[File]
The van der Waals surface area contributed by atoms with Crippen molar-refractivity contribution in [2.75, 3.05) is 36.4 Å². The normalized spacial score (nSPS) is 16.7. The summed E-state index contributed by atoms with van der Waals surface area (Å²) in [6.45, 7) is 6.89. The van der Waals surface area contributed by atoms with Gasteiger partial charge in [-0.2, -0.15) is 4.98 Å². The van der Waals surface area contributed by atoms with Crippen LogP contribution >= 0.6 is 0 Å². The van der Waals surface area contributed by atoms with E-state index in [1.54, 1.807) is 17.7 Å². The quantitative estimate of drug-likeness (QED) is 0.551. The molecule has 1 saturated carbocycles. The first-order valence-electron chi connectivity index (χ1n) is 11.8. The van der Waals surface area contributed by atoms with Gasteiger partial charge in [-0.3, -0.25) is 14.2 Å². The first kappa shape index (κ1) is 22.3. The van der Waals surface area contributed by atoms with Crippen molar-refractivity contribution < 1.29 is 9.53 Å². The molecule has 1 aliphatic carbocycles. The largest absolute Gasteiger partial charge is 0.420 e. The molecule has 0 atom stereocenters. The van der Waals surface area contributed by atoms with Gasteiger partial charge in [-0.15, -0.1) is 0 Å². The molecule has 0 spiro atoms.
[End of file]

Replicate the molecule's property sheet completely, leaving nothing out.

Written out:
The van der Waals surface area contributed by atoms with Crippen molar-refractivity contribution in [2.75, 3.05) is 36.4 Å². The normalized spacial score (nSPS) is 16.7. The summed E-state index contributed by atoms with van der Waals surface area (Å²) in [6.45, 7) is 6.89. The van der Waals surface area contributed by atoms with Gasteiger partial charge in [-0.2, -0.15) is 4.98 Å². The van der Waals surface area contributed by atoms with Crippen LogP contribution >= 0.6 is 0 Å². The van der Waals surface area contributed by atoms with E-state index in [1.54, 1.807) is 17.7 Å². The quantitative estimate of drug-likeness (QED) is 0.551. The molecule has 1 saturated carbocycles. The first-order valence-electron chi connectivity index (χ1n) is 11.8. The van der Waals surface area contributed by atoms with Gasteiger partial charge in [-0.3, -0.25) is 14.2 Å². The first kappa shape index (κ1) is 22.3. The van der Waals surface area contributed by atoms with Crippen molar-refractivity contribution < 1.29 is 9.53 Å². The molecule has 1 aliphatic carbocycles. The largest absolute Gasteiger partial charge is 0.420 e. The molecule has 0 atom stereocenters. The van der Waals surface area contributed by atoms with Gasteiger partial charge in [-0.15, -0.1) is 0 Å². The molecule has 0 spiro atoms.